Much buzz this week about two feature articles, Ariel Levy’s stunning account of her miscarriage in the New Yorker, and New York magazine’s cover story “My Abortion,” which includes 26 vignettes by women of various ages and backgrounds. It’s great to see these issues featured so prominently in magazines like these.
Levy’s account is brilliant and moving. As someone who has suffered a miscarriage, I can tell you that it is a strange and haunting experience in part because we have no culturally sanctioned way of grieving that particular type of loss. The first step toward making miscarriage less isolating is to tell our stories in public. Levy’s story is a gift to herself and to cultures everywhere that have yet to develop rituals of grieving and healing from miscarriage.
The New York piece is trickier, in part because it deals with the choice to end pregnancy, but also because it chooses quantity over quality. Its goal is to show just how common abortion is, in a culture in which – thanks to vehement politics and opposition – the level of rational public discourse doesn’t come close to matching the numbers of abortions that actually occur (approximately one women in three will have an abortion by the age of 45). In this sense, the choice to include many different stories makes sense.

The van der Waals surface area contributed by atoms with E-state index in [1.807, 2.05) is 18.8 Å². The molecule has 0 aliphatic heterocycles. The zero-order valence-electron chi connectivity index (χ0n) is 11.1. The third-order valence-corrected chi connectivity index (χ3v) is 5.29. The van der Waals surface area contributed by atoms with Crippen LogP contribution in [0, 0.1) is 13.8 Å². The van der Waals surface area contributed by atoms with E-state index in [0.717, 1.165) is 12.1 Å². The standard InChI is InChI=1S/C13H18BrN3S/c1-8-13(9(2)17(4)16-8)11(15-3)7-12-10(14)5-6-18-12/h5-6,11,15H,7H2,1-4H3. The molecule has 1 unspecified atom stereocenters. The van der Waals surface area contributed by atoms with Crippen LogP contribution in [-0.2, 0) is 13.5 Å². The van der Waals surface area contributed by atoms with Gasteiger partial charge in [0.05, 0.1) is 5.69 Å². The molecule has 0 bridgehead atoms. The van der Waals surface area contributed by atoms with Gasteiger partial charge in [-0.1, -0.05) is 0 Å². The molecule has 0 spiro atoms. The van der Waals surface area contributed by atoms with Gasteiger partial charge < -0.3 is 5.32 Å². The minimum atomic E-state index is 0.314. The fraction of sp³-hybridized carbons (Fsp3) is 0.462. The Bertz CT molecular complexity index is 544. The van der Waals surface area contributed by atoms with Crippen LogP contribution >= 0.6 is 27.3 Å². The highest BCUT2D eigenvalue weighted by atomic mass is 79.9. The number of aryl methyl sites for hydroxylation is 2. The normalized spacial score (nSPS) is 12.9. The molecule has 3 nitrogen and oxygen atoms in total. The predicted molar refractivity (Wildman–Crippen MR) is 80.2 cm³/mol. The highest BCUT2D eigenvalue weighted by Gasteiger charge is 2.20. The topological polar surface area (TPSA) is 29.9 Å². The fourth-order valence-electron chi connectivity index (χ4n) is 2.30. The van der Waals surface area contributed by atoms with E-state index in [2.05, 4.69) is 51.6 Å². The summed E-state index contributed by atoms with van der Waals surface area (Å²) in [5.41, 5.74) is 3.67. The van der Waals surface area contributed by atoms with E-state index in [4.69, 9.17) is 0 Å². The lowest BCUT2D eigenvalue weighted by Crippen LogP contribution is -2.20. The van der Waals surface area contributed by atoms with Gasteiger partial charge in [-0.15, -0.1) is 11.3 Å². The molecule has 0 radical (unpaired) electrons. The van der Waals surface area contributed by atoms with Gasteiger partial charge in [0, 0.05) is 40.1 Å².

But it does mean a certain loss of complexity and depth; the stories lack an adequate sense of the women’s emotional journeys, which is crucial for readers to develop empathy.
Most of the vignettes are also from the past decade, with only one from the 1960s and one from the 1980s. A wider sampling of the past 50 years would have underscored just how much ground we have lost in reproductive rights in the past two decades, how close we might be to returning to situations like the one represented from 1968.
Still, the piece is an encouraging step toward showing the diversity and complexity of our reproductive lives, and the women’s courage is admirable. Onward.